Hello everyone! For this blog we are going to do something quite different, instead of talking about a design trend, renovation tricks or any other kitchen-related topic we are delving into colour theory, history and how it can apply to interior design.
Truthfully, colour theory is subject to each individual, everyone interprets colours differently. For example, some people love the colour yellow and have a positive reaction to it, so much so that they want their whole glass splashback for their kitchen in bright yellow. Individually that choice looks amazing for them, however others would see that as too strong or not really a colour not fit for a kitchen. The point is everyone reacts to colours differently however broadly colours do have set meanings and reactions.
Red as a colour could possibly be one of the most differential colour psychologies to understand with its variety of meanings and general associations. Red in one format is associated with love and passion however contrary to this red can also have associations with danger. In an interior space, red is a unique but impactful colour when used correctly, due to this boldness red is a fantastic feature colour that can bring a retro element to a classic or modern design.
Red as a colour has some incredibly fascinating history dating all the way back to ancient Rome. Ancient Romans loved the colour red, it showed wealth, strength, and overall power to anyone seeing it through the colour of their interior walls or the colour of red on various paintings in the interior. However, despite it being such a sought-out colour in the ancient world acquiring the pigment, extracted from the highly toxic mercury was a deadly job left solely to the slaves. Once slaves would mine the toxic mercury the miners were essentially given a death sentence from their work
Yellow for many people is seen as a bright and cheerful colour reminiscent of summer days, carefree and happy. Yellow, similar to red, is another bold, bright colour that brings attention to anything that shares its colour. In interior design colours that have this brightness and emphasis are hard to balance without making the entire room about it. It is very rare for a client to specifically ask for yellow to be a hero of the room, however it is not so common for clients to want a vibrant, colourful room which brings excitement through its colour choices in which case yellow (if balanced correctly) can be a fantastic addition.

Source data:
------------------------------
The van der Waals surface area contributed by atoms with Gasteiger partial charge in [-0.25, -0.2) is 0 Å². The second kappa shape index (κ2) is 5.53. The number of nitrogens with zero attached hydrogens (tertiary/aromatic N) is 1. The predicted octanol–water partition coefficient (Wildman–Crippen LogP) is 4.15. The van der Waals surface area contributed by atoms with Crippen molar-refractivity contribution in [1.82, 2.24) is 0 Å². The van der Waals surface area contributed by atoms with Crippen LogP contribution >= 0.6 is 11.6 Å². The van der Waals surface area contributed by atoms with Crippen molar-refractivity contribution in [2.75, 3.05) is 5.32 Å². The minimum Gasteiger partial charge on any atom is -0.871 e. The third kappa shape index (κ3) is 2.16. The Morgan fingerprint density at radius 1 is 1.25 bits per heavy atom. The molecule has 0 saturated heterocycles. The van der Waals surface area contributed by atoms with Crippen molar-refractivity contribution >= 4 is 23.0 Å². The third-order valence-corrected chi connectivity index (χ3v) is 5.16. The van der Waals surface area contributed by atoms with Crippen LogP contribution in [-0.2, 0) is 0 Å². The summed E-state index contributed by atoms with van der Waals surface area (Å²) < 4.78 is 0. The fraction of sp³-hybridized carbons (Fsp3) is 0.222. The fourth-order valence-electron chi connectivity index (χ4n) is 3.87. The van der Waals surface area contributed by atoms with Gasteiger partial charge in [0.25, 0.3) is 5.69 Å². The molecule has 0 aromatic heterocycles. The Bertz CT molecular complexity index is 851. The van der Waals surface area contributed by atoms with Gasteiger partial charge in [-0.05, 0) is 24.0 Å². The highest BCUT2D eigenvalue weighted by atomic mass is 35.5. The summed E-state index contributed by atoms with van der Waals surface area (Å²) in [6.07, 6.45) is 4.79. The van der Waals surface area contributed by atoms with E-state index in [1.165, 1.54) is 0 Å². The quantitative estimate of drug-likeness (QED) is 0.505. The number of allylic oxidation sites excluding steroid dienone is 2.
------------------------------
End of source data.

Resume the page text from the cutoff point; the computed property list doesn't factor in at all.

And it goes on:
In China yellow has a strong association with happiness, glory and wisdom. The legendary first emperor of China was called the Yellow Emperor. The last emperor of China, Puyi (1906 – 1967, described in his memories how every object which surrounded him as a child was yellow “it made me understand from my most tender age that I was of unique essence”.
Colour association of black can vary depending on the individual and culture. According to a German scientist Hermann Von Helmholz “black is the real sensation, even if it is produced by the entire absence of light”. Black in the interior space can represent many aspects and create various stylish atmospheres from modern, Hampton and even eclectic. Most commonly black is used as a sophisticated element in modern designs from black marble benchtop in kitchens to black cabinets in bathrooms and laundries. Black can also be used as a simple two toning effect in Hampton kitchens to give the kitchen an extra element.
In Japanese history black is associated with mystery, the night, the unknown and the supernatural. In the 10th and 11th century of Japan it was believed that wearing black could bring a person’s misfortune. It was sometimes worn at court by those who wanted to set themselves apart from the established powers or who had renounced material possessions.
In modern-day marketing the colour white is used to convey a feeling of safety, security, purity and freshness and there is a reason for that. White in the interior space is calming and simple, it is a fantastic base to work with and allows for the implementation of special elements in design that makes designs memorable. White acts as a muted base to allow other stronger colours to take emphasis in. Some designs want a contrasting element to make a design memorable, however in other cases having a harmonious white ‘light and airy’ aesthetic works beautifully.
White as a colour gets its association to purity from ancient times as in ancient Egypt priestesses wore white as a symbol of purity, while Romans wore a white toga as a symbol of citizenship.
That is a wrap for today’s blog, we hope you had some fun reading and learned some interesting facts about colours that you can bring up at the next dinner party.